E. I. Du Pont de Nemours & Company
Wilmington 98, Delaware
August 24, 1945
To all employees of E. I. Du Pont de
Nemours & Company:
All of you have
unquestionably read and heard a great deal about the releasing of atomic energy;
culminating in the dropping of two atomic bombs on Japanese cities. Some
of you have been engaged in work in this field. Those who have been
directly connected with the project have by now almost certainly heard that our
company had a part in it.
In preparing this
report, the purpose has been to inform all of you of du Pont's connection
with this work, so that you will know what was done and what some of us here in
Wilmington thought about it. I do not mean to go into technical details of
our operations, as it is the company's feeling that it is up to the Government
to decide what should be said on that score. I do want to cover the
non-technical aspects of the project with some thoroughness.
In the first place,
the Government has indicated that our part of the work was accomplished to its
complete satisfaction. In the second place, the du Pont Company did not,
and does not, make atomic bombs. Our part in the project has been to
produce one of the essential ingredients used in the ultimate construction of
the weapon which helped to bring the war to an end. It has been quite a
job, and the story of that job begins in the fall of 1942.
It was at that time
that Major General Leslie R. Groves, representing the War Department, came to du
Pont with the request that our company undertake a share of a project of great
importance in the war effort. This project dealt with the release of
atomic energy. The atom had been split in laboratory experiments, and
scientists believed that if a way could be found to release this force at will
and if adequate means of production could be developed, the United States would
have an explosive enormously more powerful than any previously known, and could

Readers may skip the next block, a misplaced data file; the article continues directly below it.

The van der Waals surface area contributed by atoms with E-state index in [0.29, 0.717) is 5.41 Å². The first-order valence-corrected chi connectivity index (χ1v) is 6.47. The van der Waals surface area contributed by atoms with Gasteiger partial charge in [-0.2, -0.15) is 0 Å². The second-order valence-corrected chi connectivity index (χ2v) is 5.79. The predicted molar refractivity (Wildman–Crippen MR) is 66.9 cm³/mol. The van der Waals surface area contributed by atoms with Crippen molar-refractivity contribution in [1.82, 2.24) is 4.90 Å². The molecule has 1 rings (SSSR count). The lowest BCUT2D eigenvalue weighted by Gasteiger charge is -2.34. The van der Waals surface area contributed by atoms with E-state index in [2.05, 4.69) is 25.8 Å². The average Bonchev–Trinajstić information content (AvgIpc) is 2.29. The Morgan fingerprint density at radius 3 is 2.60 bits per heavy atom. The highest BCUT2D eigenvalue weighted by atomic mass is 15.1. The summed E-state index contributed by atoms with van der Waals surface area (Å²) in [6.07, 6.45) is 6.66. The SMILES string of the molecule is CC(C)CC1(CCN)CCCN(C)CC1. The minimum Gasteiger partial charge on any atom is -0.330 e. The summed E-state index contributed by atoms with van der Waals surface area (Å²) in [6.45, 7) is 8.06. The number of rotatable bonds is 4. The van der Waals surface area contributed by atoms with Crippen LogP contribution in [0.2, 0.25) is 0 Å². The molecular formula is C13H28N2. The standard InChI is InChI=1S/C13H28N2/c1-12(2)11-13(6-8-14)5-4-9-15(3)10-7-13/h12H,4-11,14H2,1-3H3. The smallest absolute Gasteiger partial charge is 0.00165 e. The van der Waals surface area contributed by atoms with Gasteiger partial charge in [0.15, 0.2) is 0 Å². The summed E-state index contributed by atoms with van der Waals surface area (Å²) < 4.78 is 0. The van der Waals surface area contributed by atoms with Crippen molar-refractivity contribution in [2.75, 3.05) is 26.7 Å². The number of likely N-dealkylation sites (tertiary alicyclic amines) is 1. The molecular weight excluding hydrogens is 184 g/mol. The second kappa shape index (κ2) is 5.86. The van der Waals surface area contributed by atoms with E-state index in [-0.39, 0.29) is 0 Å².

undoubtedly bring the war to a quick end.
evidence strongly indicated that our enemies, especially Germany, were seeking
the same end. If they got it first, even at the last minute before
collapse, the entire course of the war would be changed. This fact was
brought to our attention by General Groves.
He also made it very
plain that he was asking the company to go into a field about which little was
known beyond the fundamental scientific theory. He realized fully that the
chance of failure was so high as to make the project inadvisable under ordinary
circumstances. He knew that it might well involve dangers for those
engaged in the work. But the fact that our enemies were after the same
result left the Government no choice. The attempt had to be made, and
General Groves explained to us -- that is to say, the Executive Committee of the
company -- that the Government regarded du Pont as the organization best
qualified to undertake a major phase of the work.
We hesitated to
accept the proposed responsibility for two reasons: the first was that the
company was already so heavily burdened with war work, accepted at the urgent
request of the armed services, that we feared our personnel would be hopelessly
overloaded if we took on anything of the magnitude of this task; the second was
that du Pont is a chemical company, and while it has done considerable
pioneering work, it has always been in the general field of chemistry, where we
had the aid that comes with experience. Now we were asked to enter the
field of nuclear physics, and we felt it was out of our line.
pressed his argument. He told us that President Roosevelt, Secretary of
War Stimson, and General Marshall, Chief of Staff, all felt that this was a
matter of the utmost urgency. He pointed out that victory in the war would
go to the nation that solved the problem first. His presentation of the
situation made it evident that, whatever the odds against success, the country
could not afford to give the Axis a clear field in the attempt to liberate
atomic energy. He reiterated the Government's confidence in du Pont.
This being the
case, we felt compelled to give up our hesitation about participating in the